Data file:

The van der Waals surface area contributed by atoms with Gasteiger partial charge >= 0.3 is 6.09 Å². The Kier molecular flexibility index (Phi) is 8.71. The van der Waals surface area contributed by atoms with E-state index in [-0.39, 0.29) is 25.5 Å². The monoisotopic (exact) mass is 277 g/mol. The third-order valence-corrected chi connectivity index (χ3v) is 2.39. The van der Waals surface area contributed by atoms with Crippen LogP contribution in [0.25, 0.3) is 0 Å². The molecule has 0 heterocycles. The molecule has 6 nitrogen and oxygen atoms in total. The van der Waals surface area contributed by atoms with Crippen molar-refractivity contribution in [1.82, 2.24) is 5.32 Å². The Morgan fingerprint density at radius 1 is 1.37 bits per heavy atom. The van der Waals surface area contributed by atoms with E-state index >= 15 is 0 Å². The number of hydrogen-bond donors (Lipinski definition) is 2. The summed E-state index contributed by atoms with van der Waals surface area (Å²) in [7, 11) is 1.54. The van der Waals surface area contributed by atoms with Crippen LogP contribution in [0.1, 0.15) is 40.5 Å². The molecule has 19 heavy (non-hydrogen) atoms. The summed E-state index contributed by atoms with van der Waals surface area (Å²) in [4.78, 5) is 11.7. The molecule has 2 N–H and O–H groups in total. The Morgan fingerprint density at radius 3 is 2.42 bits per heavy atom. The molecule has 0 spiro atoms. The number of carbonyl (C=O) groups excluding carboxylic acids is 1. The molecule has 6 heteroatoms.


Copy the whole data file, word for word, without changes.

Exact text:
The van der Waals surface area contributed by atoms with Gasteiger partial charge >= 0.3 is 6.09 Å². The Kier molecular flexibility index (Phi) is 8.71. The van der Waals surface area contributed by atoms with E-state index in [-0.39, 0.29) is 25.5 Å². The monoisotopic (exact) mass is 277 g/mol. The third-order valence-corrected chi connectivity index (χ3v) is 2.39. The van der Waals surface area contributed by atoms with Crippen LogP contribution in [0.25, 0.3) is 0 Å². The molecule has 0 heterocycles. The molecule has 6 nitrogen and oxygen atoms in total. The van der Waals surface area contributed by atoms with Crippen molar-refractivity contribution in [1.82, 2.24) is 5.32 Å². The Morgan fingerprint density at radius 1 is 1.37 bits per heavy atom. The van der Waals surface area contributed by atoms with E-state index >= 15 is 0 Å². The number of hydrogen-bond donors (Lipinski definition) is 2. The summed E-state index contributed by atoms with van der Waals surface area (Å²) in [7, 11) is 1.54. The van der Waals surface area contributed by atoms with Crippen LogP contribution in [0.1, 0.15) is 40.5 Å². The molecule has 19 heavy (non-hydrogen) atoms. The summed E-state index contributed by atoms with van der Waals surface area (Å²) in [4.78, 5) is 11.7. The molecule has 2 N–H and O–H groups in total. The Morgan fingerprint density at radius 3 is 2.42 bits per heavy atom. The molecule has 0 spiro atoms. The number of carbonyl (C=O) groups excluding carboxylic acids is 1. The molecule has 6 heteroatoms.